Although growing demand for oil was worldwide, the science for finding it was obscure when the American Association of Petroleum Geologists (AAPG) organized as the Southwestern Association of Petroleum Geologists in Tulsa, Oklahoma.
About 90 geologists met in 1917 at Henry Kendall College, now Tulsa University, and formed an association “to which only reputable and recognized petroleum geologists are admitted.”
The association, which adopted its present name in 1918, also began publishing a bimonthly scientific journal. AAPG’s peer-reviewed Bulletin included papers written by leading geologists of the day.
By 1920, an oil industry trade magazine noted the association had grown in membership and “combats the fakers.” It praised AAPG’s professionalism while warning of “the large number of unscrupulous and inadequately prepared men who are attempting to do geological work.”
February 10, 1956 – H.C. Price Company Tower opens
Harold C. Price Sr., founder of the H.C. Price Company, a builder of oil and natural gas pipelines, dedicated his new headquarters building in Bartlesville, Oklahoma. It was designed by architect Frank Lloyd Wright.
Founded in 1921, H.C. Price Company specialized in field welding of oil storage tanks and was responsible for many innovations in electric welding of pipelines. The company played a key role in constructing the “Big Inch” pipeline during WWII and built a major section of the Trans-Alaska Pipeline System.
Wright designed more than 400 buildings, including the Guggenheim art museum in New York City; the 19-story Bartlesville office tower was his only skyscraper.
Today, the Price Tower Arts Center at Sixth Street and Dewey Avenue includes an inn and restaurant. The “Prairie Skyscraper” was listed in the National Register of Historic Places in 1974.
February 12, 1954 – First Nevada Oil Well
After decades of dry holes (the first drilled 1,890 feet deep near Reno in 1907) Nevada became an oil producing state in 1954. Shell Oil Company’s second test of its Eagle Springs No. 1 well found oil in Railroad Valley, Nye County; this well became the state’s first commercial oil producer.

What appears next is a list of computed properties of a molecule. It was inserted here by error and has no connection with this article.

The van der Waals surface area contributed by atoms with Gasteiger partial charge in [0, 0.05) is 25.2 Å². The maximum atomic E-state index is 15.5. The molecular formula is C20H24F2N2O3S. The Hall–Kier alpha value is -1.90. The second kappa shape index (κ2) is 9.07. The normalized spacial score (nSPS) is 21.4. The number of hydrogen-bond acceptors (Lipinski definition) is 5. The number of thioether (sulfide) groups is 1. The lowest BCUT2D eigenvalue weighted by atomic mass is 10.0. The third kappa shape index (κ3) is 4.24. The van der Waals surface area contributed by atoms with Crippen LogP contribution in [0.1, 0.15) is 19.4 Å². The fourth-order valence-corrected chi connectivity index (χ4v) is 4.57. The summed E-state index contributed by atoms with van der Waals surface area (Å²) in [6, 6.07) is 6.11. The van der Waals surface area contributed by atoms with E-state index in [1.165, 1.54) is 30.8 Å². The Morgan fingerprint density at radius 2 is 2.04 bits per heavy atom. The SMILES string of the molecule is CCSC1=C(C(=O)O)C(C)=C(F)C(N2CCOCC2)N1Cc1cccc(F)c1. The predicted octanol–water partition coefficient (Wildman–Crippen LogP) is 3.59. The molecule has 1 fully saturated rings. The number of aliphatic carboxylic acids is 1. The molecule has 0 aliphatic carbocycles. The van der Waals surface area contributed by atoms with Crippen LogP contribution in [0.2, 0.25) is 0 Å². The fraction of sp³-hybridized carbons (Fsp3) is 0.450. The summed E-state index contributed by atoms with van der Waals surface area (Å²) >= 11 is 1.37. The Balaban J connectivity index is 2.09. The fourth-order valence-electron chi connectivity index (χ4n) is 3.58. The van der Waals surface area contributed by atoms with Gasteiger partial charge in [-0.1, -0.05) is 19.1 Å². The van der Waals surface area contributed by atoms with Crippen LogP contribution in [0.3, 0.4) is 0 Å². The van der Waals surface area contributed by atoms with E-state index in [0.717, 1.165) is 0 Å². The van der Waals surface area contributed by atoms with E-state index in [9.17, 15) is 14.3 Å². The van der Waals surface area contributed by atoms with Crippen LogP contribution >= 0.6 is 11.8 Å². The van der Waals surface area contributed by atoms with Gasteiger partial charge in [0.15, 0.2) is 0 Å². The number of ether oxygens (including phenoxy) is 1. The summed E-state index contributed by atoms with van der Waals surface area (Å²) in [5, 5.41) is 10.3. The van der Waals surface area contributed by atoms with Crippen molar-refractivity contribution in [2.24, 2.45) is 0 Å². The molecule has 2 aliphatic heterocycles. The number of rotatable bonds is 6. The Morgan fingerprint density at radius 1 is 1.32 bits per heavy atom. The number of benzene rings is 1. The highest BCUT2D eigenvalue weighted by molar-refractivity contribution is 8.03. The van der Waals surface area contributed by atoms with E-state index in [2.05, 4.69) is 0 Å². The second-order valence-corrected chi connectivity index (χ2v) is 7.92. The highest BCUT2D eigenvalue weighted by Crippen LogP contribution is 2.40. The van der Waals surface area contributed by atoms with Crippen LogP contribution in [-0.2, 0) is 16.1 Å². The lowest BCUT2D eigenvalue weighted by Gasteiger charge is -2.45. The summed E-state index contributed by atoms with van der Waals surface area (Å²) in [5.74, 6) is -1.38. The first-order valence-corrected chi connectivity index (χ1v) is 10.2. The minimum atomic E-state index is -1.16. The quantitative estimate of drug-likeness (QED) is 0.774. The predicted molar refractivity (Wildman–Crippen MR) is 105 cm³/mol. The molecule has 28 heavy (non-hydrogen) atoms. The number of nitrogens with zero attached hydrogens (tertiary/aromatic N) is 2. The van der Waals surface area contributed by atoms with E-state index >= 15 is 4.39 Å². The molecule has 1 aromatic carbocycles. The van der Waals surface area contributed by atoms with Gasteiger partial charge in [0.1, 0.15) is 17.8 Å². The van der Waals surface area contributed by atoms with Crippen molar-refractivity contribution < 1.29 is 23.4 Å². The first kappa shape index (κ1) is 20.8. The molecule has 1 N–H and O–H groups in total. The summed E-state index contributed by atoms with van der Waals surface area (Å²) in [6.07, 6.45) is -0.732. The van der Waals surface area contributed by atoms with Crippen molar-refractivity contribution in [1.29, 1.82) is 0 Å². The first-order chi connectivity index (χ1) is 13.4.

The routine test became the discovery well for the Railroad Valley field – Nevada’s first major oilfield, which produced oil from an interval between 6,450 and 6,730 feet deep. Although the Eagle Springs oilfield eventually would produce 3.8 million barrels of oil, other Nevada oilfields proved difficult to find.
The state’s second discovery resulting in commercial production finally arrived more than two decades later in 1976 when Northwest Exploration Company completed the Trap Spring No. 1 well five miles west of the Eagle Springs field. Learn more in First Nevada Oil Well.
February 12, 1987 – Texaco Fine upheld
A Texas court upheld a 1985 decision against Texaco for having initiated an illegal takeover of Getty Oil after Pennzoil had made a legally binding bid for the company. By the end of the year the companies settled their historic $10.3 billion legal battle for $3 billion after Pennzoil agreed to drop its demand for interest.
The agreement settled a tumultuous three-year fight over the rights to Getty Oil. According to the Los Angeles Times, the pact was vital for a reorganization plan that dictated how Texaco emerged from bankruptcy proceedings, a haven it had sought to stop Pennzoil from enforcing the largest court judgement ever awarded.